With Euro 2012 complete, let’s take a look at how each team performed in terms of offensive and defensive efficiency. In particular we will be taking a look at how each team performed in terms of shots created and overall goals scored from those shots.
The chart above displays how each team performed in terms of overall efficiency. The vertical axis represents how each team performed +/- overall shooting efficiency. For example Greece achieved a +7.2% in overall attack/defensive efficiency. They did so by scoring in 15.6% of their shots (5 from 32) while conceding a goal to their opponents in 8.4% of their shots conceded (7 from 83).
The horizontal axis represents how each team performed +/- overall share of shots created in matches they competed in. For example, Italy record a +7.9% share of overall shots created. The equates to them creating 53.95% of all shots taken by them and their opponents in matches they competed in.
Teams in Green – Spain, Germany and Russia.
The teams in green are those that achieved both a positive share of shots taken coupled with a positive overall efficiency. As we might have expected, Spain were the stand-outs of the tournament in terms of offense created and efficiency. The defending champions recorded a +16.7% in share of shots created, a tournament best, while simultaneously recording a tournament best of +10.1% in overall efficiency.
We might have also expected a solid performance from the Germans who recorded a +8.8% in share of shots created while achieving a +1.8% in terms of overall efficiency. We might not have expected to see Russia join both Germany and Spain as recording a positive in both categories. Through their three group stage matches, the Russians posted +9.6% in share of total shots taken and a +1.0 in overall efficiency.
Teams in Blue – Ukraine, Italy, Poland, Netherlands, France and Portugal.
Only Spain saw a greater share of shots created than France who recorded a +13.1% in share of total shots. Unfortunately, the French were only ahead of Ireland in terms of overall efficiency, posting a mark of -8.5%.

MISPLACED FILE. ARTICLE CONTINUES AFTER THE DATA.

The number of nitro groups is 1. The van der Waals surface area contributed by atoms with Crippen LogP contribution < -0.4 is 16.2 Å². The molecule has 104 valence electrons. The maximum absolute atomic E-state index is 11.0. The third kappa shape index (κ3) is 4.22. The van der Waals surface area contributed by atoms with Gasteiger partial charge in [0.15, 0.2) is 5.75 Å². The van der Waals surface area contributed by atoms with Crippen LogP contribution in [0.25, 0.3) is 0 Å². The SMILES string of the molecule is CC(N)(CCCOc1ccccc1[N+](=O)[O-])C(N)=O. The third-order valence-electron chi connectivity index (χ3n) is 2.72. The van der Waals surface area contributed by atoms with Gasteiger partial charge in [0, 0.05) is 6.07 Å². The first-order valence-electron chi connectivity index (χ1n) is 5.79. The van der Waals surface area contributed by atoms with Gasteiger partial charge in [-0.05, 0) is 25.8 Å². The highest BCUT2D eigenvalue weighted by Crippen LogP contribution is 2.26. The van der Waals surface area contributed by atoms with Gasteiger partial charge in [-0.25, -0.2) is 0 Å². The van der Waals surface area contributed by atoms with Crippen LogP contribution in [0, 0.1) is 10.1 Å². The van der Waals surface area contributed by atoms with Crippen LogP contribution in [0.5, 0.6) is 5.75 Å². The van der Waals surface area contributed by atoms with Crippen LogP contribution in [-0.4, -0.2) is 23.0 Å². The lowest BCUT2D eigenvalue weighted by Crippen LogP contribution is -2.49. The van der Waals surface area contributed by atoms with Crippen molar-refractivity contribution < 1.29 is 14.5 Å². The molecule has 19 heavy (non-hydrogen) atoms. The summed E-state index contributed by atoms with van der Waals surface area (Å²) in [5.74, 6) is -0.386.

Portugal almost joined the Spanish, Germans and Russians amongst the Green posting a share of shots created of +11.7% while dipping slightly into the negative in terms of overall efficiency with a mark of -0.5%. Meanwhile runners-up Italy posted the eighth best share of shots created with a mark of +7.9% while conceding an overall efficiency of -3.3%.
Lastly, the Netherlands recorded the third worst overall efficiency, with a mark of -8.3% only ahead of both France and Ireland.
Teams in Red – Czech Republic and Ireland.
Just two teams were unfortunate to record both a negative share of overall shots created and a negative overall efficiency. The Czech Republic were perhaps unlucky to be in the same company as the Irish, posting a share of shots created of -9.8% while just below the break-even in terms of overall efficiency, recording a -0.1%.
Ireland on the other hand were well and away the worst performed in terms of shots created and overall efficiency. Through their three bleak group matches, Ireland recorded a share of shots created of -20.8% which was 2nd worst just ahead of Greece, while their overall efficiency of -9.7% was a tournament low.
Teams in Black – Greece, Denmark, England, Sweden and Croatia.
Five teams took advantage of their limited opportunities during Euro 2012, recording a negative share of shots created while achieving a positive overall efficiency. England record the 3rd worst mark in terms of share of shots, with a -18.8% while at the same time recording the 2nd highest mark in terms of overall efficiency, posting a +9.1%.
Greece were only one of two teams (the other being England) to reach the knock-out stage. Through their four matches, the Greeks posted the worst overall number in terms of shots created with a -22.2% while being only behind Spain and England in terms of overall efficiency with a +7.2%.
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